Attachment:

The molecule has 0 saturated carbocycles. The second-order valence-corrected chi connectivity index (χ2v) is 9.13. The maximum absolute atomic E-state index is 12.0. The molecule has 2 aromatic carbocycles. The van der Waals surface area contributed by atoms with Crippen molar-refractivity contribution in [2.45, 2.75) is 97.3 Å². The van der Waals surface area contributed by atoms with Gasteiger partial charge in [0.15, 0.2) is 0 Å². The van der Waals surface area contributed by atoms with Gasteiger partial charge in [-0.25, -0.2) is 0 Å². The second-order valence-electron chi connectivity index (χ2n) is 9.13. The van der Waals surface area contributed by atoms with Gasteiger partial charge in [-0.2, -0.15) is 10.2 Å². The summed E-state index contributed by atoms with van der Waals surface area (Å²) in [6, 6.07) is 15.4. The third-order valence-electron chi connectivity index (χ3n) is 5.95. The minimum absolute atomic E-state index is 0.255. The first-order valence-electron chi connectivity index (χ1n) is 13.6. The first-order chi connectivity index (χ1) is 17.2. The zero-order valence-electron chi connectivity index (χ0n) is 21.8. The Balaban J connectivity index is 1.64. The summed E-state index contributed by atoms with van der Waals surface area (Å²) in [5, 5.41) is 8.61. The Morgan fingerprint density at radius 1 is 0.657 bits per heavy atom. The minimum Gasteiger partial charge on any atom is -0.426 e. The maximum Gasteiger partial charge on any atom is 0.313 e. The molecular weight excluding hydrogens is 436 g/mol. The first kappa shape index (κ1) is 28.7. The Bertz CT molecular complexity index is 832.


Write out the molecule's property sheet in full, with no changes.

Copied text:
The molecule has 0 saturated carbocycles. The second-order valence-corrected chi connectivity index (χ2v) is 9.13. The maximum absolute atomic E-state index is 12.0. The molecule has 2 aromatic carbocycles. The van der Waals surface area contributed by atoms with Crippen molar-refractivity contribution in [2.45, 2.75) is 97.3 Å². The van der Waals surface area contributed by atoms with Gasteiger partial charge in [0.15, 0.2) is 0 Å². The van der Waals surface area contributed by atoms with Gasteiger partial charge in [-0.25, -0.2) is 0 Å². The second-order valence-electron chi connectivity index (χ2n) is 9.13. The van der Waals surface area contributed by atoms with Gasteiger partial charge in [-0.2, -0.15) is 10.2 Å². The summed E-state index contributed by atoms with van der Waals surface area (Å²) in [6, 6.07) is 15.4. The third-order valence-electron chi connectivity index (χ3n) is 5.95. The minimum absolute atomic E-state index is 0.255. The first-order valence-electron chi connectivity index (χ1n) is 13.6. The first-order chi connectivity index (χ1) is 17.2. The zero-order valence-electron chi connectivity index (χ0n) is 21.8. The Balaban J connectivity index is 1.64. The summed E-state index contributed by atoms with van der Waals surface area (Å²) in [5, 5.41) is 8.61. The Morgan fingerprint density at radius 1 is 0.657 bits per heavy atom. The minimum Gasteiger partial charge on any atom is -0.426 e. The maximum Gasteiger partial charge on any atom is 0.313 e. The molecular weight excluding hydrogens is 436 g/mol. The first kappa shape index (κ1) is 28.7. The Bertz CT molecular complexity index is 832.